Closing out Thursday’s NBC Nightly News, the evening newscast found it pertinent to tout a new campaign by the British edition of the liberal feminist magazine Elle to photoshop men out of pictures of elected officials in an effort to promote the global need for more women in office.
Anchor Lester Holt led into correspondent Stephanie Gosk’s piece by admitting that “it’s one thing to talk about the gap in power between men and women” but “another to see it before your eyes.” He continued by explaining that this represents “the idea behind a thought-provoking new campaign that’s making its point with the help from photoshop.”
Passing it off as free press (pun intended) for Elle, Gosh explained that the publication “assembled and doctored” various pictures of elected officials that include the United Kingdom’s parliament to show there’s “some pretty lonely women at the top.”
Adding that “[t]he statement Elle is making is loud and clear,” Gosk also promoted a companion video that has “lit up the internet” with “[e]ight million people [having] shared the hashtag more women.”
Editor Lorraine Candy gushed later that it was “the biggest social media campaign we've ever done” and “the most watched video we ever put on YouTube” to which Gosk reported that the campaign has “trigger[ed] a passionate and spirited debate” in “[e]xploring who is to blame and in some cases, whether it should matter.”
For her closing thought, Gosk simply stated that “[o]ne way” to grab the spotlight “is create an image they [readers] won't soon forget.”
This was far from the first one of the “big three” networks promoted something by Elle. On April 10, ABC’s World News Tonight fawned over the fact that the U.S. edition chose Chelsea Clinton on the coverage of its May issue just days before her mother Hillary launched her second presidential campaign bid.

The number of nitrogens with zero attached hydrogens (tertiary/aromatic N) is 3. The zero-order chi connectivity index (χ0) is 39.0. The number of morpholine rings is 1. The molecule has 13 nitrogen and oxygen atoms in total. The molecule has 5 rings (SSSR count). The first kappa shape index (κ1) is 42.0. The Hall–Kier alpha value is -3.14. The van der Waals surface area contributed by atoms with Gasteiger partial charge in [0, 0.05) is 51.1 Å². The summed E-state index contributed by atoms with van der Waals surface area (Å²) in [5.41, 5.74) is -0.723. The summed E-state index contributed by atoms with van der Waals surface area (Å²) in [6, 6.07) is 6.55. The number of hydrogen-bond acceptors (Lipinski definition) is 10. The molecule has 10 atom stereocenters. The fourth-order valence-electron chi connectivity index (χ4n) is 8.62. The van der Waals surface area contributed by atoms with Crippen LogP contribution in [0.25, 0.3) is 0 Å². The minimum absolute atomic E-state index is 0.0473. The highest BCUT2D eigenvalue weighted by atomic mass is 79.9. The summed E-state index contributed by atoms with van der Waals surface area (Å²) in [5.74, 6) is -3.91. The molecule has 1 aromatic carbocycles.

The transcript of the segment from October 15's NBC Nightly News can be found below.
NBC Nightly News
October 15, 2015
7:27 p.m. Eastern
[ON-SCREEN HEADLINE CAPTION: Elle; Feminism]
LESTER HOLT: Finally, it's one thing to talk about the gap in power between men and women. It's another to see it before your eyes. That's the idea behind a thought-provoking new campaign that's making its point with help from photoshop. Here is Stephanie Gosk.
STEPHANIE GOSK: The British edition of Elle assembled and doctored the photos, showing some pretty lonely women at the top. Editor Lorraine Candy.
ELLE LORRANIE CANDY: There is a huge gender gap around the world in places of power.
GOSK: Take away male counterparts in the UK Parliament.
CANDY: It's shocking actually. Until you see it, you don't realize.
GOSK: The same for entertainment and world leaders. The statement Elle is making is loud and clear.
CANDY: It just isn't fair anymore that women aren't there. Just because of our gender, we aren't paid the same, we aren’t recognized the same. We aren’t promoted in the same way.
GOSK: Taking Elle’s approach, we looked at U.S. political leadership. Here’s the 114th Congress freshmen class and candidates for president, both Democrats and Republicans. Elle’s video’s lit up the internet. Eight million people shared the hashtag more women.
CANDY: It’s the biggest social media campaign we've ever done. It’s the most watched video we ever put on YouTube.
GOSK: Triggering a passionate and spirited debate. Exploring who is to blame and in some cases, whether it should matter, but that discussion, Candy says, is exactly the point.
CANDY: This conversation needs to get just get bigger. It needs to be on the forefront of people's minds.
GOSK: One way to do that is create an image they won't soon forget. Stephanie Gosk, NBC News, New York.